Cash & Liquidity Management

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Managing Cross-Border Payment Costs, Risks and Efficiency In a growing number of businesses, traditional treasury mechanisms for facilitating cross-border trade no longer support emerging business models effectively, necessitating new techniques and approaches.

Managing Cross-Border Payment Costs, Risks and Efficiency

by Ebru Pakcan, Global Head of Payments, Citi Transaction Services

Globalisation is accelerating the flow of people, goods and services, capital, energy and information across country borders. For a multinational corporation, the impact of globalisation extends further than the opportunity to expand into new markets: it involves new ways of doing business, creating strategic and operational challenges and opportunities. Treasurers have a pivotal role in facilitating their company’s global expansion and supporting changing business models, creating the backbone for supplier and customer engagements by enabling efficient, cost-effective payments and collections. Innovations in cross-border payments are a prime example of how business trends are changing. In a growing number of businesses, traditional treasury mechanisms for facilitating cross-border trade no longer support these emerging business models effectively, necessitating new techniques and approaches.

Increased costs, reduced efficiency

Cross-border payments are typically considered by treasurers as a challenging but necessary condition for doing business. These challenges include:

Cost. Cross-border payments are more expensive than domestic payments, and it is often difficult to assess and deduce charges incurred through multiple correspondent banks, leading to a loss of value and a lack of visibility and auditability.

Information. As payment messages are transferred between banks and across borders, information held on the payment may be truncated or the detail lost, making payments and collections more difficult to reconcile. 

Complexity. As companies work with a growing number of suppliers worldwide, the number of accounts that the company has to open and maintain frequently proliferates, resulting in growing administration and control issues.

Risk. By maintaining multiple foreign currency accounts, the company is exposed to FX risks and may need to exchange currency to fund supplier payments, which adds cost and administrative effort.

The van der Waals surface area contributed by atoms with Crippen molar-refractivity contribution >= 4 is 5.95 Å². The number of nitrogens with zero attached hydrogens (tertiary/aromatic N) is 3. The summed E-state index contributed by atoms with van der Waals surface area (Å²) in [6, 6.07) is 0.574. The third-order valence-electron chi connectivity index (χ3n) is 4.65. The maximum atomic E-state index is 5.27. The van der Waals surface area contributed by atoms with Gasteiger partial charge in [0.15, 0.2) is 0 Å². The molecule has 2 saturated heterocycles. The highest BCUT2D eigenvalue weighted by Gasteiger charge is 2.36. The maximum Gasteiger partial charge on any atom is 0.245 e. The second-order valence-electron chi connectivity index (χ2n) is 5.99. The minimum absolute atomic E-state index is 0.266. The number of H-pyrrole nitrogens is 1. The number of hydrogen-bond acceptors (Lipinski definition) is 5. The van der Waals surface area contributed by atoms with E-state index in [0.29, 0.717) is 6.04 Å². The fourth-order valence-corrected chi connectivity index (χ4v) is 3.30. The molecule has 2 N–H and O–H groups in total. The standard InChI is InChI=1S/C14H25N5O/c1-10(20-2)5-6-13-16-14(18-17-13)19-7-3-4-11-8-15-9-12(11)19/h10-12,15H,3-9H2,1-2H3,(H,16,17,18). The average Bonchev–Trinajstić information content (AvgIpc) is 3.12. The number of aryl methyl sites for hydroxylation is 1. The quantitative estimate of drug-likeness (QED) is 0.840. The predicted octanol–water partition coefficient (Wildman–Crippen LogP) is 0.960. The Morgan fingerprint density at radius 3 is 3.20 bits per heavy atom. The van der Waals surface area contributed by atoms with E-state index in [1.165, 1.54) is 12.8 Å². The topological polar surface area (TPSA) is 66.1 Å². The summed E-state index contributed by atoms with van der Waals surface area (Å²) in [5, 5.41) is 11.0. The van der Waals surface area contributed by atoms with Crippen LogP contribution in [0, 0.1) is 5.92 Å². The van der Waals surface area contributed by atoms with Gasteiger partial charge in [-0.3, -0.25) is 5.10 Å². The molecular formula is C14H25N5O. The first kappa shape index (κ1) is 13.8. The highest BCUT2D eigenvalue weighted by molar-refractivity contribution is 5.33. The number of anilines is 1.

Changing nature of supply and demand

These challenges directly controvert treasurers’ and finance managers’ objective to achieve cost-effective, highly automated end-to-end payments processing. Traditionally, companies have tried to mitigate some of the challenges of international payments by paying suppliers in their base currency or another major currency such as USD, therefore minimising the number of currencies and accounts they need to maintain. However, as new business models emerge, the nature of supply and demand is changing dramatically for certain industries. For example, in the past, suppliers to a large technology company may themselves have been medium- or large-sized companies, with a similar degree of financial sophistication. Today, distributed development of applications for mobile and tablet devices and the growth of open source development means that suppliers could be micro businesses or individuals located in any part of the world. These companies or individuals may not be in a position to accept foreign currency payments. Furthermore, it would be prohibitively expensive and administratively intensive to collect bank account details (which may only be used once or on an ad-hoc basis), maintain local accounts and/ or make cross-border payments to these suppliers, often for very small amounts.

A similar challenge relates to collections. In many industries, companies have historically adopted a distributor model, so collections are typically large, regular amounts received electronically from distributors or agents. Increasingly, companies are engaging more directly with the end customer, such as through eCommerce models. This means that companies increasingly need to be able to manage smaller collections through a wider variety of payment methods and currencies. This includes domestic payment methods, which may be cash or manual payments but increasingly new forms of electronic payments such as mobile payments.

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